Ministers’ deal is welcomed

By Alana Christensen


That was the resounding feeling as irrigators and politicians came to terms with the outcome of the Ministerial Council meeting between state and federal water ministers regarding the Murray-Darling Basin Plan.

Meeting in Canberra on June 8, water ministers reiterated the agreement that the controversial 450Gl of ‘up-water’ for the environment would only be delivered with neutral or positive socio-economic outcomes.

It was also agreed that no water would be taken from irrigators in Victoria or NSW as the basin states take the first step to delivering the 450Gl.

Goulburn Murray Irrigation District Water Leadership Group spokesperson and Mooroopna orchardist Peter Hall said the decision would relieve the pressure on farmers worried about the security of water supply and affordability if the 450Gl was recovered from farmers.

‘‘Farmers from this region have contributed more water to the environment under the basin plan than any other region,’’ Mr Hall said.

‘‘The environment needs more water, but it hasn’t come cheap for our community, with reduced production and losses in jobs, services industries and our town businesses.

‘‘We are pleased to see the basin ministers take our concerns about causing further hardship seriously, and step back from the brink.’’

While she echoed Mr Hall’s sentiments, Victorian Shadow Water Minister Steph Ryan also called for greater clarity moving forward and for Victorian Water Minister Lisa Neville to be fully transparent regarding the projects Victoria would put forward to find efficiencies through off-farm projects.

Ms Ryan also called on Ms Neville to guarantee she would not ‘‘trade away’’ the 75Gl of water to be returned to irrigators from stage one of the Connections project by June 2019.

Southern Riverina Irrigators chair Gabrielle Coupland welcomed the decision to revisit the assessment of socio-economic impacts and said irrigators had long known that the impact of water recovery was cumulative.

‘‘Recent assessments by the Victorian Government and the MDBA clearly show that the basin plan has already had significant social and economic impacts,’’ Mrs Coupland said.

The future of the basin plan was declared ‘‘back on track’’ by Federal Water Minister David Littleproud following the meeting.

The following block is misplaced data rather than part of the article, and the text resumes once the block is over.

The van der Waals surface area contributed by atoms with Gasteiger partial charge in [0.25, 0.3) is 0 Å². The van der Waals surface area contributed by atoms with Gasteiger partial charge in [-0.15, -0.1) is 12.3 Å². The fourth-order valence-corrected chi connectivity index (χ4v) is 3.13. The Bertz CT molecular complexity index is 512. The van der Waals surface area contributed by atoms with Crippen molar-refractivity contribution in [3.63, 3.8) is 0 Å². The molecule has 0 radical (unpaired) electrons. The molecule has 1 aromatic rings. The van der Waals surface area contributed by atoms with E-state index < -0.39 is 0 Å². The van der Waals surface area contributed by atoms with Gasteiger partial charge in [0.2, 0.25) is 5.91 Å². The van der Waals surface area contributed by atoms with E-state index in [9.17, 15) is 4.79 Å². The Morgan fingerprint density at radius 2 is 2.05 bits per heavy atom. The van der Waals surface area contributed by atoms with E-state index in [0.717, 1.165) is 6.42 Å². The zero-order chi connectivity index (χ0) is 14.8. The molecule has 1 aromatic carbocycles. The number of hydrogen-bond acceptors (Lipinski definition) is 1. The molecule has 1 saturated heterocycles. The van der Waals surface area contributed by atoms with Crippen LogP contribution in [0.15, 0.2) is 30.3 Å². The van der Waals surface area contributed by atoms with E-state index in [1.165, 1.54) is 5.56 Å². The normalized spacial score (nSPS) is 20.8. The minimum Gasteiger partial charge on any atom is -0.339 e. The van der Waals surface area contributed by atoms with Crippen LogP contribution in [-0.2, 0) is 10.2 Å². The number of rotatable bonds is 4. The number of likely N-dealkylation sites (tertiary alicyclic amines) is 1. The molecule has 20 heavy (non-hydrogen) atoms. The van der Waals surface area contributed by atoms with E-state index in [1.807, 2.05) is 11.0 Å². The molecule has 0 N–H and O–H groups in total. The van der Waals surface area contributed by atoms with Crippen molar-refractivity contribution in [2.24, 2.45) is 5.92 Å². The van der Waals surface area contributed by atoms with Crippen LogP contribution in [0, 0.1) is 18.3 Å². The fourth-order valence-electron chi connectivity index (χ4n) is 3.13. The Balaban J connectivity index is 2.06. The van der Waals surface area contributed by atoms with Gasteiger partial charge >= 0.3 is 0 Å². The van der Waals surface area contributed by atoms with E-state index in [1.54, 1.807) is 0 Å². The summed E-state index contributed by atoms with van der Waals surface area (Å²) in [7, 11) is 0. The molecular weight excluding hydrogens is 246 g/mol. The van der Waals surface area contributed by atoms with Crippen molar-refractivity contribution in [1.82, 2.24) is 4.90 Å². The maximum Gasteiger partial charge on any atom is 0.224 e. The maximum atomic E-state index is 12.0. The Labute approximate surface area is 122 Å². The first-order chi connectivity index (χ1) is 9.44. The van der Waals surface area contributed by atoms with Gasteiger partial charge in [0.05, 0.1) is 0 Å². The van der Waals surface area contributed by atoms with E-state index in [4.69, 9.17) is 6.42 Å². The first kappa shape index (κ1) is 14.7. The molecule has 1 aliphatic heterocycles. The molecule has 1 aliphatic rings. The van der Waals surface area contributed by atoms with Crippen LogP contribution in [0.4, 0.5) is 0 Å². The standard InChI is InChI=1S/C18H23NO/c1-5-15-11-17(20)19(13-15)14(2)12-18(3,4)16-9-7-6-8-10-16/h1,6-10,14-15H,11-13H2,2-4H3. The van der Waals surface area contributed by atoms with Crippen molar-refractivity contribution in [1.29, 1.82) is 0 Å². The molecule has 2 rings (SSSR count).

It was thrown into doubt earlier in the year when federal Labor blocked changes that would have given more water to irrigators in southern Queensland and northern NSW.

A deal between the government and the Opposition salvaged the plan and saw agreements reached to return 605Gl to the consumptive pool and an agreement on the 450Gl of ‘up-water’.

Framework transparency urged

New frameworks to determine socio-economic outcomes from the Murray-Darling Basin Plan must not take place behind closed doors.

That’s the view of Goulburn Valley Environmental Group president John Pettigrew, who has called for irrigators and environmentalists to be consulted on the new frameworks.

State and federal water ministers agreed to revisit the framework that determines whether outcomes from the basin plan are positive, neutral or negative at a June 8 Ministerial Council meeting.

Yet Mr Pettigrew said he held concerns about who would be able to contribute to the final model.

‘‘We’ve been very critical on some of the modelling on this very issue, especially by the local GMID (Goulburn Murray Irrigation District) Water Leadership Group and up into NSW,’’ he said.

‘‘Everyone wants to stamp their own definition on it ... I hope there is a genuine attempt (to involve all parties).’’

In his view previous research into the impacts of the basin plan had failed to place enough emphasis on the positive impacts of the plan, including the $2billion Connections project.

Questions also need to be raised regarding a decision to not undertake any more on-farm works in Victoria and NSW, Mr Pettigrew said.

He believes many irrigators will be ‘‘disappointed’’ if there will be no more investment on-farm as a result of the Ministerial Council decision.

‘‘Some of the loudest voices against these programs are the ones that benefited the most in earlier rounds,’’ he said.

‘‘Those benefits will never be lost.’’